Financial Planning & Investments: Charles Stanley Wealth Management
Farming is essential for our survival, and the need to provide a level of food security necessarily requires excess output. As a general advocate of free markets and allowing price signals to balance supply and demand, in the farming industry there has always been some form of central planning. I recall news reports of ‘butter mountains’ and ‘milk lakes’ in the EU from the late 1970s, as a result of its interventions to increase production via the Common Agricultural Policy (CAP). Whilst such excesses caused much criticism, from a humanitarian perspective, this was a far better outcome than the shortages and famine, which make all too frequent appearances in our history, whether due to natural events or man-made actions.
Technology is now opening up a vast array of opportunities for those who were not traditionally connected with agriculture. Farming in warehouses, with clean conditions and no reliance on the weather, offers the prospect of efficient production close to the marketplace. We could have real meat being produced without animals, and we already produce all sorts of non-meat alternatives.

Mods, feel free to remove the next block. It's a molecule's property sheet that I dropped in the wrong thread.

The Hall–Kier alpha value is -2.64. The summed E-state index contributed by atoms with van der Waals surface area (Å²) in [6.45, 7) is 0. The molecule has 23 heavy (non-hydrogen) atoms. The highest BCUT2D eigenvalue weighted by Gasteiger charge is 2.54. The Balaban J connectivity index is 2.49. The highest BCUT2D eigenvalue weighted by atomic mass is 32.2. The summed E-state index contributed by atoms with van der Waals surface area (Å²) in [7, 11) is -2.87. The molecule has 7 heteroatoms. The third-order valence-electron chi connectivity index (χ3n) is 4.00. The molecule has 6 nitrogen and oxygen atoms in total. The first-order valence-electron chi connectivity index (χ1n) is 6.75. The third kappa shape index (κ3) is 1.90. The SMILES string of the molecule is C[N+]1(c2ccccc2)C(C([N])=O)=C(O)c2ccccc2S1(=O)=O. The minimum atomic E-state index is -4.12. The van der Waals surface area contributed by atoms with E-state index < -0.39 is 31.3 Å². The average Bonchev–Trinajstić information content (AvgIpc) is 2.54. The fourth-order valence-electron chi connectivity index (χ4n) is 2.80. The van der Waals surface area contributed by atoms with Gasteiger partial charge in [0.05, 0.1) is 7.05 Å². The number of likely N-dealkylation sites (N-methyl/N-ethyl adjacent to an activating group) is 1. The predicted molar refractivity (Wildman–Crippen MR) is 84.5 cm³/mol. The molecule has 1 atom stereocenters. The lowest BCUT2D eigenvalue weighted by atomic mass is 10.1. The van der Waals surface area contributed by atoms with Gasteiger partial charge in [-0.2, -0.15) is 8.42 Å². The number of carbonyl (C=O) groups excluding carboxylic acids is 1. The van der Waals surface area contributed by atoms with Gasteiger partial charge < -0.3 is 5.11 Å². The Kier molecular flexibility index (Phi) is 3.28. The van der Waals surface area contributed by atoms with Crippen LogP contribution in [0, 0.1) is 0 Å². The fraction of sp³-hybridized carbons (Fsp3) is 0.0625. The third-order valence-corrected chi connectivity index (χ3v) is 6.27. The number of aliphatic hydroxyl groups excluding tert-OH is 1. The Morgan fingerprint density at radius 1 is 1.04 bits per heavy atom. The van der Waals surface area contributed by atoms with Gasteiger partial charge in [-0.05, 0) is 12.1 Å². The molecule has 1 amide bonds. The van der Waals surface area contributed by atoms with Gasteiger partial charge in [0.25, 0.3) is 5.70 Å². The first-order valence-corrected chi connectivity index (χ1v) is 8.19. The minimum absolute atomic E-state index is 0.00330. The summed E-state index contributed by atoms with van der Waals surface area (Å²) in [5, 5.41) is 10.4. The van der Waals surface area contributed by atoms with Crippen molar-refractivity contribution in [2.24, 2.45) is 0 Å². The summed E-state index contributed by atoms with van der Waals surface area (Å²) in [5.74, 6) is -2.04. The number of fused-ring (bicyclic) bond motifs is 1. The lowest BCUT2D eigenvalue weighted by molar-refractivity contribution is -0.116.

Ensure you eat well
Exciting as these new opportunities are, should we also be focussing attention on ensuring what we eat is healthy, nutritious and sustainable? Heart disease, obesity, and type 2 diabetes are now putting significant pressures on our health services, despite such conditions being virtually unknown in our ancestral past. Is it possible that the move toward increasingly processed forms of food could be bad for our health? And if it is, are we happy to leave it to multi-billion-dollar pharmaceuticals businesses, to provide statins and anti-obesity drugs to counter these modern diseases?
Might a return to more natural ways of farming be good for our health? Mixed farming, traditional crop rotation including livestock, worked pretty well for the majority of the UK’s farming history, offering a more sustainable way of maintaining nutrient rich soil, versus monocropping, which relies on more chemicals.
UK farmers currently face the biggest upheaval to subsidy payments as a result of Brexit. Whilst there appears to be plenty of money for ‘wilding’ the countryside, smaller animal producers can no longer operate viably to compete against intensively farmed livestock. As a result, the availability of nutritious produce with far superior animal standards is being lost. Is it possible we could use the subsidies to support ‘natural’ sustainable farming practices and improve our health too?
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Mark Hinds is a Senior Investment Manager and Branch Manager at Charles Stanley Norwich.
Contact a member of the Norwich team to discuss any of the themes raised in this article or to find out how Charles Stanley could help you create a more secure financial future.